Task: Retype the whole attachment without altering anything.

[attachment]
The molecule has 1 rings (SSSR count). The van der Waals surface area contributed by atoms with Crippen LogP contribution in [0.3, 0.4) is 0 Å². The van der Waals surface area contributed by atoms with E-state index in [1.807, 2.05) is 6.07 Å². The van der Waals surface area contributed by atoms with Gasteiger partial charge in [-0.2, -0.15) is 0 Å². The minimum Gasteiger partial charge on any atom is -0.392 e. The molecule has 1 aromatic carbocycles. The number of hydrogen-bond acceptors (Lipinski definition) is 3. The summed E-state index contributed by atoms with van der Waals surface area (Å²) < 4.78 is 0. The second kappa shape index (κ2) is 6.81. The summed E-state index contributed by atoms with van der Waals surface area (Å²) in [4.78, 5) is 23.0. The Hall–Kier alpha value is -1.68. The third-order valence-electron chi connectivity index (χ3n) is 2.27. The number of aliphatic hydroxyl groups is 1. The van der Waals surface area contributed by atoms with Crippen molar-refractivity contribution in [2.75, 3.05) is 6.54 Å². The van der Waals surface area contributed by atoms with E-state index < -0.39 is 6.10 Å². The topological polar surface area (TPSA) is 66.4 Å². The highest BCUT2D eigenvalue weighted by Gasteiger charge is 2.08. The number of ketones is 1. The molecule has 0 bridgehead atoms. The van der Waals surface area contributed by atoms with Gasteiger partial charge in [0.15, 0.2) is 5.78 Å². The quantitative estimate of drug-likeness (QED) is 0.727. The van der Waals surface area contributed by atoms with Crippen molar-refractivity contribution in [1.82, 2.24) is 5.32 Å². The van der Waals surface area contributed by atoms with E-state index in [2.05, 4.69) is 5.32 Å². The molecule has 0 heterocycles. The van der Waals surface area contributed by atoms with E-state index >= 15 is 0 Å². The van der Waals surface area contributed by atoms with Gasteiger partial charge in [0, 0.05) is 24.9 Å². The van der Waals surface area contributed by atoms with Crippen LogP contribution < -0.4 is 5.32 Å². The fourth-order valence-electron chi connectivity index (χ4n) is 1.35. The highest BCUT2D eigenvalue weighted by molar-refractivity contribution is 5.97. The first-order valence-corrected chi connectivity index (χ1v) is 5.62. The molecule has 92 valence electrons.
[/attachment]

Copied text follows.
The molecule has 1 rings (SSSR count). The van der Waals surface area contributed by atoms with Crippen LogP contribution in [0.3, 0.4) is 0 Å². The van der Waals surface area contributed by atoms with E-state index in [1.807, 2.05) is 6.07 Å². The van der Waals surface area contributed by atoms with Gasteiger partial charge in [-0.2, -0.15) is 0 Å². The minimum Gasteiger partial charge on any atom is -0.392 e. The molecule has 1 aromatic carbocycles. The number of hydrogen-bond acceptors (Lipinski definition) is 3. The summed E-state index contributed by atoms with van der Waals surface area (Å²) < 4.78 is 0. The second kappa shape index (κ2) is 6.81. The summed E-state index contributed by atoms with van der Waals surface area (Å²) in [4.78, 5) is 23.0. The Hall–Kier alpha value is -1.68. The third-order valence-electron chi connectivity index (χ3n) is 2.27. The number of aliphatic hydroxyl groups is 1. The van der Waals surface area contributed by atoms with Crippen molar-refractivity contribution in [2.75, 3.05) is 6.54 Å². The van der Waals surface area contributed by atoms with E-state index < -0.39 is 6.10 Å². The topological polar surface area (TPSA) is 66.4 Å². The highest BCUT2D eigenvalue weighted by Gasteiger charge is 2.08. The number of ketones is 1. The molecule has 0 bridgehead atoms. The van der Waals surface area contributed by atoms with Gasteiger partial charge in [0.15, 0.2) is 5.78 Å². The quantitative estimate of drug-likeness (QED) is 0.727. The van der Waals surface area contributed by atoms with Crippen molar-refractivity contribution in [1.82, 2.24) is 5.32 Å². The van der Waals surface area contributed by atoms with E-state index in [2.05, 4.69) is 5.32 Å². The molecule has 0 heterocycles. The van der Waals surface area contributed by atoms with E-state index >= 15 is 0 Å². The van der Waals surface area contributed by atoms with Gasteiger partial charge in [0, 0.05) is 24.9 Å². The van der Waals surface area contributed by atoms with Crippen LogP contribution < -0.4 is 5.32 Å². The fourth-order valence-electron chi connectivity index (χ4n) is 1.35. The highest BCUT2D eigenvalue weighted by molar-refractivity contribution is 5.97. The first-order valence-corrected chi connectivity index (χ1v) is 5.62. The molecule has 92 valence electrons.